Fred Flintstone is the Only One Who Should Make the Bed Rock – The importance of sleep for recovery

blueblocker shades to help sleep

I refuse to make you all jealous by posting pictures of my bed.  But I really do have the greatest bed of all times.

It’s huge, it’s got a big caved canopy and it sits in a very cold room.  My bed is sleep heaven.

Why is this important?  Because the number one thing one can do for recovery is sleep.  Everyone seems to perseverate on diet.  I would argue that eating enough and not eating *only* crap are good general guidelines for diet and that people spend far too much time arguing about the details of what and when and macros.

Nobody really likes to talk about sleep.

But many great things happen during sleep including growth hormone release to fuel more gainz, re-phosphorylation of ATP (to fuel tomorrow’s workout), new neural connections and repair of free radical damage.

Not sleeping can contribute to depression, impair the ability to learn new activities (like, oh say, snatching) and make gainz less likely by impeding all of the above processes.

Sleep is an integral part to becoming stronger.  So important that I would argue that when I hear people complain about overtraining, what they’re really saying is that they  are under-recovered and that usually means not sleeping and, to a lesser degree, not eating enough.

But the problem lies mostly with sleeping and that’s something people don’t even realize they’re lacking.  In many surveys, around 70% of people get 7 or fewer hours of sleep per night.  And the actual quality of the sleep is often poor.  Just being in bed for 10 hours doesn’t count if the hours of sleep aren’t restful with appropriate REM cycles.

Smartphone melatonin

So what should you do to get better sleep and become a gainz making beast?

  1. don’t be afraid to look like a dork.  My husband convinced me to get blueblocker sunglasses to wear after 9pm so that the light, especially the light from my smart phone and computer, doesn’t disrupt sleep.  I am actually tired and able to go to bed when I wear these starting after dinner.  The pair I bought was $9 from Amazon.  It’s not a bank breaker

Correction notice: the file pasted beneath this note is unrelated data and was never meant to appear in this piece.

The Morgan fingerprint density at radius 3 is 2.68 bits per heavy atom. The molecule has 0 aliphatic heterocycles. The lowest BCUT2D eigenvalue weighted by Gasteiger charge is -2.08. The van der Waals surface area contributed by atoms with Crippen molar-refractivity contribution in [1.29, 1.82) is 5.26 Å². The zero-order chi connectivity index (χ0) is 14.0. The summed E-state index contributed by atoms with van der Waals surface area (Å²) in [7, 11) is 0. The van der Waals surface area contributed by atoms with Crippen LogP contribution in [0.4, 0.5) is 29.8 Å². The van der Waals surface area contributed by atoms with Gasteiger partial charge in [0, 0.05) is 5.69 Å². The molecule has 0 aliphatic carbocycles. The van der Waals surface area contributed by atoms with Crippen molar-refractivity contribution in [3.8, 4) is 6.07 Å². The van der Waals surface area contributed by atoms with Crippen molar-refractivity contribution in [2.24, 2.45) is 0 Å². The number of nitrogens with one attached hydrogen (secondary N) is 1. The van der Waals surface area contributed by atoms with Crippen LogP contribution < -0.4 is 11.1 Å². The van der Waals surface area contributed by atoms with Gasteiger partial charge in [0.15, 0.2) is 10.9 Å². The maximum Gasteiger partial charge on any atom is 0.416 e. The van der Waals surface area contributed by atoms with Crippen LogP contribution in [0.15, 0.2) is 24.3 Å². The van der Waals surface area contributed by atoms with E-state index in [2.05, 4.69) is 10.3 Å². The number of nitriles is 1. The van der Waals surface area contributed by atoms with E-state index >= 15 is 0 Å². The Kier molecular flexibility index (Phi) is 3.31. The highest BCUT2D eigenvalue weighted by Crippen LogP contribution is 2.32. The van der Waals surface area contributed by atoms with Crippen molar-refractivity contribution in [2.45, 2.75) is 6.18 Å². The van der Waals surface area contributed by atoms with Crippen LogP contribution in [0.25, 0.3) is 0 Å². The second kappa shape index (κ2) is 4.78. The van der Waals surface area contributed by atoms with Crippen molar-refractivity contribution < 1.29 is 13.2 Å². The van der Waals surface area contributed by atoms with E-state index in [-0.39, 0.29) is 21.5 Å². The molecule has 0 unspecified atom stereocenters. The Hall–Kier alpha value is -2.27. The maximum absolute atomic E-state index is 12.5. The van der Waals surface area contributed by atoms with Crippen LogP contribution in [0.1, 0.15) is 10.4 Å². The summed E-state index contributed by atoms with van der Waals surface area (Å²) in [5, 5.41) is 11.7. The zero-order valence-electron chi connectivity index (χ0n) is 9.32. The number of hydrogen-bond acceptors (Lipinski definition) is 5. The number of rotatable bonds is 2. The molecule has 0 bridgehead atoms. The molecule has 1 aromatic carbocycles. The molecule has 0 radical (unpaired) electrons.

2. keep your bedroom cold.  Sleep quality is enhanced by sleeping in a cold room.  No more thermostat wars.  Just turn it down and keep it down.
  3. If you refuse the dork look, at least get programs like f.lux for your computer which will automatically dim the computer screen at night to decrease stimulation to your CNS.
  4. Nobody loves caffeine as much as I (and maybe my bestie who keeps Starbucks in the black) do.  But I have a hard and fast rule about no Monster, no coffee, no nothing after noon.  I want at least 10 hours between my last Monster and bedtime to prevent disrupting sleep patterns
  5. eat some carbs and consider some milk before bed.   I’m not going to argue whether or not milk is good for you.  But I will say that it has tryptophan which can aid sleep and it has casein which is a long release protein to keep your muscles fed overnight.
  6. reserve bed for sleeping and sex.  Read, surf the web, post to Facebook from your couch or a chair but keep bed a space only for sleeping and sexing.

Promise yourself for a mere two weeks you will try to get 8 hours of outstanding quality of sleep.  If you don’t see mood, weight and your lifts all improve, I’ll be shocked.  Give it a try.  The only thing you’re risking is being mocked by your children who will hum, “I wear my sunglasses at night….”

Tags:

2 Responses to “Fred Flintstone is the Only One Who Should Make the Bed Rock – The importance of sleep for recovery”

  1. MichaelNovember 24, 2015 at 5:26 PM #

    What about the supplement 5-htp ?

    • Rachael KeilinNovember 29, 2015 at 11:51 PM #

      I like it quite a bit for sleep. No grogginess the next morning. I take 100mg when I use it, but doses 25-300mg are a normal range. Melatonin is great but can give people very vivid, almost disturbing dreams. Recommended doses are 1-20mg. I’ve taken 3mg when I’ve used it, my husband takes 3mg. L-theonine also has some use in sleep, mostly to counteract caffeine stimulation. I’ve never taken it, but 100-400mg seems to be the recommended dose. As with any drug, even over the counter meds, start with the lowest dose and increase as needed. Beware of interactions with other medication you’re taking. 5-htp is contraindicated for people taking common anti-depressants for example.

Leave a Reply